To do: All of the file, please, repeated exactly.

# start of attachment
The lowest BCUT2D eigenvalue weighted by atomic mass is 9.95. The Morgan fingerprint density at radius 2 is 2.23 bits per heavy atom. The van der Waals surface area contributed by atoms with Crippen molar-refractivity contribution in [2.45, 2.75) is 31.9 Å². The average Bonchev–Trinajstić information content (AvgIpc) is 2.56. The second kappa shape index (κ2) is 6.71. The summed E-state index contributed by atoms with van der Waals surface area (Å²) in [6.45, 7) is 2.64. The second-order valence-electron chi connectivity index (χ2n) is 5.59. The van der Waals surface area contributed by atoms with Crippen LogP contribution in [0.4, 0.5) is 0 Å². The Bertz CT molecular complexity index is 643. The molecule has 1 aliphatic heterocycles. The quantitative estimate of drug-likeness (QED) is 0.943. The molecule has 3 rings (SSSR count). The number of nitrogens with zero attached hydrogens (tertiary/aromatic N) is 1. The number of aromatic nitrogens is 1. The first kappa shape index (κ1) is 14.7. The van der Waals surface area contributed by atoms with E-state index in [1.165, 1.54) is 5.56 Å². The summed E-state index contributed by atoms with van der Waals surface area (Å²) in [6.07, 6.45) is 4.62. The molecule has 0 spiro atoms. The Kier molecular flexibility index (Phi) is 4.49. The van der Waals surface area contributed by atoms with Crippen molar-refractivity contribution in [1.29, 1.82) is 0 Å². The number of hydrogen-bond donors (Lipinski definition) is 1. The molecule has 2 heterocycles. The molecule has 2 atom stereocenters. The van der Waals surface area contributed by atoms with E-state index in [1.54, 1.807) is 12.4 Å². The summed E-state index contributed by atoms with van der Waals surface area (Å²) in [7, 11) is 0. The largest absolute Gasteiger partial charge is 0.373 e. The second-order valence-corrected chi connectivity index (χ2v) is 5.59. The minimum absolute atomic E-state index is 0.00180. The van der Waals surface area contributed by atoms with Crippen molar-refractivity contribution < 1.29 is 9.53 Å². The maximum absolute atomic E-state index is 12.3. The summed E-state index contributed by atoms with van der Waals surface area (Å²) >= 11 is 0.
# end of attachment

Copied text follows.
The lowest BCUT2D eigenvalue weighted by atomic mass is 9.95. The Morgan fingerprint density at radius 2 is 2.23 bits per heavy atom. The van der Waals surface area contributed by atoms with Crippen molar-refractivity contribution in [2.45, 2.75) is 31.9 Å². The average Bonchev–Trinajstić information content (AvgIpc) is 2.56. The second kappa shape index (κ2) is 6.71. The summed E-state index contributed by atoms with van der Waals surface area (Å²) in [6.45, 7) is 2.64. The second-order valence-electron chi connectivity index (χ2n) is 5.59. The van der Waals surface area contributed by atoms with Crippen LogP contribution in [0.4, 0.5) is 0 Å². The Bertz CT molecular complexity index is 643. The molecule has 1 aliphatic heterocycles. The quantitative estimate of drug-likeness (QED) is 0.943. The molecule has 3 rings (SSSR count). The number of nitrogens with zero attached hydrogens (tertiary/aromatic N) is 1. The number of aromatic nitrogens is 1. The first kappa shape index (κ1) is 14.7. The van der Waals surface area contributed by atoms with E-state index in [1.165, 1.54) is 5.56 Å². The summed E-state index contributed by atoms with van der Waals surface area (Å²) in [6.07, 6.45) is 4.62. The molecule has 0 spiro atoms. The Kier molecular flexibility index (Phi) is 4.49. The van der Waals surface area contributed by atoms with Crippen molar-refractivity contribution in [1.29, 1.82) is 0 Å². The number of hydrogen-bond donors (Lipinski definition) is 1. The molecule has 2 heterocycles. The molecule has 2 atom stereocenters. The van der Waals surface area contributed by atoms with E-state index in [1.54, 1.807) is 12.4 Å². The summed E-state index contributed by atoms with van der Waals surface area (Å²) in [7, 11) is 0. The largest absolute Gasteiger partial charge is 0.373 e. The second-order valence-corrected chi connectivity index (χ2v) is 5.59. The minimum absolute atomic E-state index is 0.00180. The van der Waals surface area contributed by atoms with Crippen molar-refractivity contribution < 1.29 is 9.53 Å². The maximum absolute atomic E-state index is 12.3. The summed E-state index contributed by atoms with van der Waals surface area (Å²) >= 11 is 0.